Cookies

We use cookies to ensure that we give you the best experience on our website. You can change your cookie settings at any time. Otherwise, we'll assume you're OK to continue.

Durham University

Research & business

View Research Directory

Sculpture in the Early Medieval Irish Sea c.800-c.1000: Interlacing Traditions

A research project of the Department of History, part of the Medieval and Visual and Material Culture research groups.

Background

This project explores the cultural significance of early medieval stone sculptures produced in the Irish Sea regions of Britain and Ireland in the ninth and tenth centuries. It challenges prevalent assumptions about state formation and national and ethnic exceptionalism as it has developed in Britain and Ireland, instead investigating their function as symbols of secular, religious and economic power within a culturally connected area. This will allow a nuanced narrative of cultural contact between the areas of ancient and modern northern Britain, Ireland and the Isle of Man, which will give greater understanding of the shared materiality in this region. Carved stone monuments of the early medieval Insular world (typically defined as Britain, Ireland and the associated islands in the Irish Sea) are usually studied according to chronological and geographical criteria, using periodization and modern geographical boundaries to categorise, taxonomise and contextualise them. My project takes a new approach to the study of stone sculpture within the culturally interconnected Insular world and further within the wider medieval world. The key research question is how does shared visual culture and iconographic traditions aid and challenge the received historical narratives of the medieval world?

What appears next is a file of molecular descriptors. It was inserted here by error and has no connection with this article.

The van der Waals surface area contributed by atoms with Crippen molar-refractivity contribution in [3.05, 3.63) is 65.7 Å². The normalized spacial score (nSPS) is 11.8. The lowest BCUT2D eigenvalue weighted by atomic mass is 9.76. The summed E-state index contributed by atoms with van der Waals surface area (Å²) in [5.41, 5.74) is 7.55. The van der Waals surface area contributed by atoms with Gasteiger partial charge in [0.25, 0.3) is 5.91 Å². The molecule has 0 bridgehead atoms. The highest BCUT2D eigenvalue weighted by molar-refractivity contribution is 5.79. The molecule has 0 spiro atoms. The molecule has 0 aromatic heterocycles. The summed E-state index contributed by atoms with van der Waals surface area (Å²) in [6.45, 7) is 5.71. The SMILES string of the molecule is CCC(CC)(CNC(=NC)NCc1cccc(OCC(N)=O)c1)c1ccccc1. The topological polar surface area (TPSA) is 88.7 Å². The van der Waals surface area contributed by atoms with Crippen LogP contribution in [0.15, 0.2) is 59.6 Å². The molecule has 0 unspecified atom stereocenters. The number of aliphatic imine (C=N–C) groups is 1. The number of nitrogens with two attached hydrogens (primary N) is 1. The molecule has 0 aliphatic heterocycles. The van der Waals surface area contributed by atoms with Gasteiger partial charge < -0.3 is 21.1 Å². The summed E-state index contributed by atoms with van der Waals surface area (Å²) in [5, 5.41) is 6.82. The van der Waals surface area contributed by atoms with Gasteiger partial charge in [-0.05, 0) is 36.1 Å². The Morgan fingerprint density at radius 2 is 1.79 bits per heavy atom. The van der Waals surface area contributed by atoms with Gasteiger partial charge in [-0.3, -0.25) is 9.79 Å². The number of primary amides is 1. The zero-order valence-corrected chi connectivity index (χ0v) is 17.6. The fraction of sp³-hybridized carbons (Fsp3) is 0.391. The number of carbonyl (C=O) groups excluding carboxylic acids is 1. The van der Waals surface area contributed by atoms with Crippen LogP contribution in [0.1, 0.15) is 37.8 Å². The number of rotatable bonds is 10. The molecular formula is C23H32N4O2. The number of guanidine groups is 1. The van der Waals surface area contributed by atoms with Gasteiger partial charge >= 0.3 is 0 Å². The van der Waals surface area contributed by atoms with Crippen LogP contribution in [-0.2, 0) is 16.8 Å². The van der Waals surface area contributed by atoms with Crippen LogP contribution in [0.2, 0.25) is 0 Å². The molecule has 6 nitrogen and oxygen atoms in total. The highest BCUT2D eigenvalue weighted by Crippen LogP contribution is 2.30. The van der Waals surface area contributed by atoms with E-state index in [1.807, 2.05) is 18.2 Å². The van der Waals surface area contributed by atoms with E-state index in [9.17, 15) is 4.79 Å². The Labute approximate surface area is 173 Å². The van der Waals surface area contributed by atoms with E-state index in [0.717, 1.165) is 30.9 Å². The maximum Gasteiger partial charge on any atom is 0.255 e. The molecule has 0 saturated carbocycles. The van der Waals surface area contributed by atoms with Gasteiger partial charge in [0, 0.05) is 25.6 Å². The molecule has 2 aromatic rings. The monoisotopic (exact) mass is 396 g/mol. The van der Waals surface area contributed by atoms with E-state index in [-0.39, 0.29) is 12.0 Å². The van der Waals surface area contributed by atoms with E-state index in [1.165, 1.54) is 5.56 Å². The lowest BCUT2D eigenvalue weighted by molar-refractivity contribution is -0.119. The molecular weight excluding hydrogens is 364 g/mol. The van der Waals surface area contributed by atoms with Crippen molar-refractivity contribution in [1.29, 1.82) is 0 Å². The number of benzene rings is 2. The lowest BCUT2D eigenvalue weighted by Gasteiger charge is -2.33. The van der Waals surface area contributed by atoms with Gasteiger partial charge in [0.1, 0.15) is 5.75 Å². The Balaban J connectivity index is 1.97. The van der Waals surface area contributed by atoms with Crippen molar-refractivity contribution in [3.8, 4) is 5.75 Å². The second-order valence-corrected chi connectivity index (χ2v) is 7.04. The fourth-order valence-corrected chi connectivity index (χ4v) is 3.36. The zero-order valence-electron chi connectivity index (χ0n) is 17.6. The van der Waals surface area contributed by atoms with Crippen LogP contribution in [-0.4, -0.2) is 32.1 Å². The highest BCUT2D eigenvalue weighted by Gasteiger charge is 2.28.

Aims

This project aims to address an understudied body of source material, namely that of carved stone monuments, from across Britain and Ireland, broadly distributed from Shetland to Cornwall. These sculptures, often the sole source from these regions for this early period, provide evidence of peoples and cultures and offer valuable information for our understanding of early Christianity that without these monuments would be unattested or underrepresented in the scholarship.

Staff

From the Department of History